Bordbar and co-workers [28] reported the mathematical functions that describe the behavior of the system in the Scatchard plots with the type of cooperativity. They determined that if the function is polynomial with the positively concavity (Figure 5(A)), the protein has negative cooperativity between the sites. If instead there is a polynomial function with negative concavity, the protein has a positive cooperativity among the sites (Figure 5(B)) [28].

Figure 5.

Illustration of two Scatchard graphics. (A) Negative cooperativity and (B) positive cooperativity.

For these cases where the Scatchard graph shows a cooperativity function shape, one can apply the equation developed by Hill [24] to determine the number of sites n of each set of equal sites and the Ka association constant of each set of interaction sites:

νi=n1.Ka1.LH11+Ka1.L+n2.Ka2.LH21+Ka2.LE9

where [L] is the concentration of free quenchers and H is Hill’s index. If H = 1 the system is noncooperative, H > 1 the system has positive cooperativity, and H < 1 the system has negative cooperativity [24, 28].

In the case that the function, which describes the system, is linear, the protein has no cooperativity among the sites, and all sites are identical and independent. For this behavior, Scatchard [26] developed his own mathematical model to find the number of sites n and the association constant Ka:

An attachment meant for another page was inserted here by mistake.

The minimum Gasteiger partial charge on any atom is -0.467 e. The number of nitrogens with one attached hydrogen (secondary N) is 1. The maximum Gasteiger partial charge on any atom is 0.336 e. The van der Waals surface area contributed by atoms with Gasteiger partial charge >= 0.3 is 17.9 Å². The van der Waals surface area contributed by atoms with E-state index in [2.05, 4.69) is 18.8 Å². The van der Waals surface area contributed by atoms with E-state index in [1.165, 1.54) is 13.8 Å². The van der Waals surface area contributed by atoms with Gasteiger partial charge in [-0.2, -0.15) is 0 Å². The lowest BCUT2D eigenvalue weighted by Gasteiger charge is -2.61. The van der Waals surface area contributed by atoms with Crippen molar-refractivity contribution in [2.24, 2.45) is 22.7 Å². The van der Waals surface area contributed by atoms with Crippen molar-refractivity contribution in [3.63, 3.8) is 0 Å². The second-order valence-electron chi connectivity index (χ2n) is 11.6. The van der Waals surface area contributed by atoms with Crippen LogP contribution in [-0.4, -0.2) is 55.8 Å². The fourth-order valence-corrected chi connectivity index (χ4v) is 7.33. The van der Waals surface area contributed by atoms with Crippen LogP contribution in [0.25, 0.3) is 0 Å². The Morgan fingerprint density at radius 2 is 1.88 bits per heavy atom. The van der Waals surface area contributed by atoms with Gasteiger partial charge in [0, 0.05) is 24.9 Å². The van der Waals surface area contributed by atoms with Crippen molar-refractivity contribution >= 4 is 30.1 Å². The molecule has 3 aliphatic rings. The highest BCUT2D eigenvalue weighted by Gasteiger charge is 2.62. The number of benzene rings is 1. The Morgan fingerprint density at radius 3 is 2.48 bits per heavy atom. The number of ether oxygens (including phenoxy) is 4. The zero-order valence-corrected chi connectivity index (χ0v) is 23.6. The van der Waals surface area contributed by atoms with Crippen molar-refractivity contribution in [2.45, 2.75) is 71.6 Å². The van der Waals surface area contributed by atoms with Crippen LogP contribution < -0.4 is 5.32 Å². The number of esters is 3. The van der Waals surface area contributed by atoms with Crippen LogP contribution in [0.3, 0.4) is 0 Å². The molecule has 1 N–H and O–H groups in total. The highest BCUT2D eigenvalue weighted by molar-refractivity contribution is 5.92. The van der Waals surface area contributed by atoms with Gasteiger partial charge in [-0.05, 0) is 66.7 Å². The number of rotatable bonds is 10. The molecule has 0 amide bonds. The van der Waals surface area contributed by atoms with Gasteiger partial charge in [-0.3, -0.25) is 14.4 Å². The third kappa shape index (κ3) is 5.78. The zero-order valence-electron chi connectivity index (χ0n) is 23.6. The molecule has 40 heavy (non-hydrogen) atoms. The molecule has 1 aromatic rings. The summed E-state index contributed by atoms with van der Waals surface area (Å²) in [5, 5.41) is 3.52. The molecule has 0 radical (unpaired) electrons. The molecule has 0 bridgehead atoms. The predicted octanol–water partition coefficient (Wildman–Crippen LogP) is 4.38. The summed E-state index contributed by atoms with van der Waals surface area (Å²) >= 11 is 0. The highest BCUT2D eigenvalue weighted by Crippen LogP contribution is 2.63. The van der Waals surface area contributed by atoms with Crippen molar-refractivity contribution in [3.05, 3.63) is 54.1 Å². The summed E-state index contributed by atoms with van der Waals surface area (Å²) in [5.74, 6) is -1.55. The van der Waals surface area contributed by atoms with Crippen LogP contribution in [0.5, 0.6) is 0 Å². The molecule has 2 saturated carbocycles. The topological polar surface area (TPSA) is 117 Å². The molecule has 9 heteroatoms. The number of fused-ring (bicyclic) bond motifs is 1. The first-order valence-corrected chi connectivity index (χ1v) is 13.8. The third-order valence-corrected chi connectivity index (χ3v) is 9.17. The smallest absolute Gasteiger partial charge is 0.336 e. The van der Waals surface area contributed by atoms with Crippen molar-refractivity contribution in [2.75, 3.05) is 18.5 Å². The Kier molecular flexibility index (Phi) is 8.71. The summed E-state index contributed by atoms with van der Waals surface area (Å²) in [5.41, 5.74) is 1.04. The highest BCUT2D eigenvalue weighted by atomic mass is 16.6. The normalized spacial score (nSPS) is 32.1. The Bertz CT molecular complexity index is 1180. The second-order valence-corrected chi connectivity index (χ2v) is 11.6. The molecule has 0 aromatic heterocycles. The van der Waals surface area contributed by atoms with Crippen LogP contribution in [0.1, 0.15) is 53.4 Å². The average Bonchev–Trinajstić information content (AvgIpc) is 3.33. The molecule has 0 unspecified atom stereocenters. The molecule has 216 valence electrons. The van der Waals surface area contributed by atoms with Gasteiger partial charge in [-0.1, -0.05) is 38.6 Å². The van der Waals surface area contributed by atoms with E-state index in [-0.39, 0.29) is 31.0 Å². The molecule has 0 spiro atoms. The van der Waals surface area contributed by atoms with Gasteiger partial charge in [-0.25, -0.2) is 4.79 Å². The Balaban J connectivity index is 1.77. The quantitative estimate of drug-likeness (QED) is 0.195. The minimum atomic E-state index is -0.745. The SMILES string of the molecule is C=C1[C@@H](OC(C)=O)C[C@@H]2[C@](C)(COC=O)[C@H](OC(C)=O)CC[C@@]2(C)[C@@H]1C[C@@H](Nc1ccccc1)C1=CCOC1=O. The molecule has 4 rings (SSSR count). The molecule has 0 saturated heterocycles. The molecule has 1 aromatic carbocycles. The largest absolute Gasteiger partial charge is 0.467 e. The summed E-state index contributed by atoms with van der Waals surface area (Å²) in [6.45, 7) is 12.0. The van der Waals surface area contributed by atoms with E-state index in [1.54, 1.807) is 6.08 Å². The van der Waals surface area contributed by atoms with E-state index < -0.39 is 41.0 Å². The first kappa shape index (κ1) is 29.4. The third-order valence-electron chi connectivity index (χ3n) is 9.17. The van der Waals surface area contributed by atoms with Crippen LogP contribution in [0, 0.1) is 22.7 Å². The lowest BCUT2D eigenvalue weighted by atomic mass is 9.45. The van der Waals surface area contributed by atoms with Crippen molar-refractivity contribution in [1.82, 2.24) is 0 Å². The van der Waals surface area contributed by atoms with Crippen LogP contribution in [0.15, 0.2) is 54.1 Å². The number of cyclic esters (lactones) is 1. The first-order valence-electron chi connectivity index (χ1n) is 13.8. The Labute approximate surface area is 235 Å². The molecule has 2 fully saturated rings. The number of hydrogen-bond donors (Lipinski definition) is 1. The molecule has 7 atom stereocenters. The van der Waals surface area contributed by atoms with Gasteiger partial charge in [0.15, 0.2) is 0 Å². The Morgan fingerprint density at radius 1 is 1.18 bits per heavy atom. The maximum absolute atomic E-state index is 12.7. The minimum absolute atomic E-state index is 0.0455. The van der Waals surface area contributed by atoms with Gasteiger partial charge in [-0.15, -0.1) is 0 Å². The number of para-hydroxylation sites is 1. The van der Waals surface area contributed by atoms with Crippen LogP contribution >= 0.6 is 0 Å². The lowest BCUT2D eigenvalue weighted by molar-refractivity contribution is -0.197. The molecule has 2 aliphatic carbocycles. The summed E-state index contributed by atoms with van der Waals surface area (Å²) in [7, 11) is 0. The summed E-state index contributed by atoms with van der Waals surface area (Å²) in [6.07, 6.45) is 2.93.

νi=n.Ka.L1+Ka.LE10

To rearrange in the form of linear equation to model the Scatchard graphic, it is given as follows:

νiL=n.KaKa.νiE11

3. Theory of molecular docking

Molecular docking is a powerful technique that has been used in association with experimental data to determine ligand binding sites in targets with pharmacological interest. It can also predict the ligand conformation in the binding site and consequently the interactions that stabilize the complex. In addition, molecular docking has been also used as an efficient and a cheap technique for virtual screening large molecule databases and selects compounds which bind with specificity in pharmaceutical targets before carrying out in vitro and in vivo experiments [29, 30].

Molecular docking consists in determining the most probable conformations of the complex composed by receptor ligand based on an energy ranking of each conformation. To obtain this energy ranking, the ligand is put to interact in an environment under a protein force field including non-covalent potentials such as van der Waals force, hydrogen bonds, and electrostatic nature forces [29]. There are several softwares to perform this kind of prediction such as AutoDock, GOLD, DOCK, and FlexX, just to mention a few.